Mrs V and I are planning to head back across the ocean again this year, though this time back to what we consider in oh so many ways our spiritual home, Prague. We are both looking forward again to long walks by the Vltava, the Christmas markets, and sitting with our friends drinking excellent beer in watering holes like Pivovarský klub. I am already looking forward to my first půllitr of a well made desítka. I doubt I will be drinking much in the way of pale ales hopped with Cascade, Amarillo, or Citra. What would interest me though would be a Czech brewery doing Czech interpretations of the 'new' styles that are sweeping the beer world (there's an interesting circularity in that but I won't unpack it here). Imagine a Czech IPA, hopped with Kazbek, Saaz, or Premiant.

Maybe brewers in other countries could do likewise? A German stout using Tettnang and fermented with an altbier yeast strain, a Belgian IPA where all the ingredients are actually Belgian rather than just the yeast, more British 'craft' breweries having faith in both traditional and new British hop varieties

I guess my fear here is that the wave of innovation, creativity and excitement around beer could be diluted if 'craft beer' becomes defined in the minds of many as being 'pale beer made with New World hops', much like the multinational brewing industry became defined as being 'pale lager of indeterminate flavour'. The seemingly inexorable rise of American hopped IPA (and variants) is, in my as ever unhumble opinion, in danger of becoming as dull and uninspiring as the mass produced pale lager.

Monday, January 5, 2015

#IHP2015 Style Poll

Fare thee well 2014, greetings 2015!

It being January, two things are true for me; firstly I am engaged in my annual 31 day booze fast, not for any daft ideas of detox or getting healthy, just because I think it is good to take a break from time to time and just after 6 weeks of near constant imbibing seems as good as any; secondly, it's time to think about styles for this years International Homebrew Project.

As in years passim, we will recreate a beer from the past, the only question though is what kind of beer will it be? Hence the poll in the right rail. I have decided that this years choices all date from about 1850 to 1865, for no other reason than capricious whimsy. Your choices are:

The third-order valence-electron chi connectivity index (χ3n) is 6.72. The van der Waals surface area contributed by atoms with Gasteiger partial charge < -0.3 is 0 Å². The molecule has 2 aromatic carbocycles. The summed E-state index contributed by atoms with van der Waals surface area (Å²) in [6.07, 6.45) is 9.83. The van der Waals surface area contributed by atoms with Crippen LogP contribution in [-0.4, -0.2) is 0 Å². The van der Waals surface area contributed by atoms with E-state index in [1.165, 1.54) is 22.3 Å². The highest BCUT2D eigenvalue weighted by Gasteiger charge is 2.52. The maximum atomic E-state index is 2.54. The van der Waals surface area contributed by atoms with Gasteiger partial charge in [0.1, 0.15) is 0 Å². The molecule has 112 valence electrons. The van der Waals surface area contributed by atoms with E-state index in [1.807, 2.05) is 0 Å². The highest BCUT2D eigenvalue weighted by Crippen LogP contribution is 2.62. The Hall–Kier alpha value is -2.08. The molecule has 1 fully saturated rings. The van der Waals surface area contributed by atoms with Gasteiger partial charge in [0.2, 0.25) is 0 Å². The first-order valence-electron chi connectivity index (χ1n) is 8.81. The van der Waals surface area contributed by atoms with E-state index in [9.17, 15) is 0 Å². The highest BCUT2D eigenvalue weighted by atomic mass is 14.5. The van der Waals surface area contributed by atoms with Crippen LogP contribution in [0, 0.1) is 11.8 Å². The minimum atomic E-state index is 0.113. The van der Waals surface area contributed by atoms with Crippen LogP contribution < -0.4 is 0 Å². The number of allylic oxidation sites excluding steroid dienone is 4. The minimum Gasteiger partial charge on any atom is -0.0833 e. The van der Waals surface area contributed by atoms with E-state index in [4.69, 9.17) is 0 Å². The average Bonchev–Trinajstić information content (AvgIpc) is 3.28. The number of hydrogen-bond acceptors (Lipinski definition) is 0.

• 1860s English Double Stout
  • 1860s English IPA
  • 1850s English Pale Ale
  • 1860s English Mild Ale
  • 1850s English Stock Ale
  • 1860s Scottish Strong Ale
Have at the poll folks, it will be open until Friday January 30th.

As in previous years, these recipes are the work of Ron Pattinson, but this year they come from his superb resource, The Home Brewer's Guide to Vintage Beer. If you don't own it, you should.

Friday, January 2, 2015

The Session: Reading Material

This month's Session is being hosted by the august Alan McLeod of A Good Beer Blog. Alan has asked the question 'What beer book which has yet to be written would you like to see published?'.

Like many of you fine folks that read Fuggled, I spend almost as much time reading about beer as I do brewing and drinking it. Most of the books I have are of a more reference nature and so I dip into them regularly, and often in search of inspiration for my homebrewing activities. Side point, reading reference books is nothing new for me, when I was the shy kid at Sgoil Lionacleit in the 1990s I would spend most lunchtimes sat in the library reading encyclopedias, and even today I am happy to potter around Wikipedia.

When it comes to the beer books that have yet to be written, I think a coming together of my various interests would be my first stop, history and theology being two of them (if you don't already know, I studied to be a minister, though was never ordained). A history then of beer in monastic communities would be interesting, especially if it could go back to medieval times, and included lots of period correct methods for the various stages of brewing. Given that I wrote my BA dissertation on the missionary movements of the Celtic Church prior to the Synod of Whitby in 664, I would be particularly interested in brewing in the monasteries of Ireland and Scotland.

Another book I would love to see published, though it is has already been written, is the 'Geschichte des Brauwesens in Budweis' by Reinhold Huyer, though published in English. The book is a history of brewing in Budweis, which today is České Budějovice, and was published in 1895, the year Budvar was established. Though I have a CD-ROM copy of the text floating around somewhere, the 19th century German typography is a bitch to read, and I'm a lazy git quite often.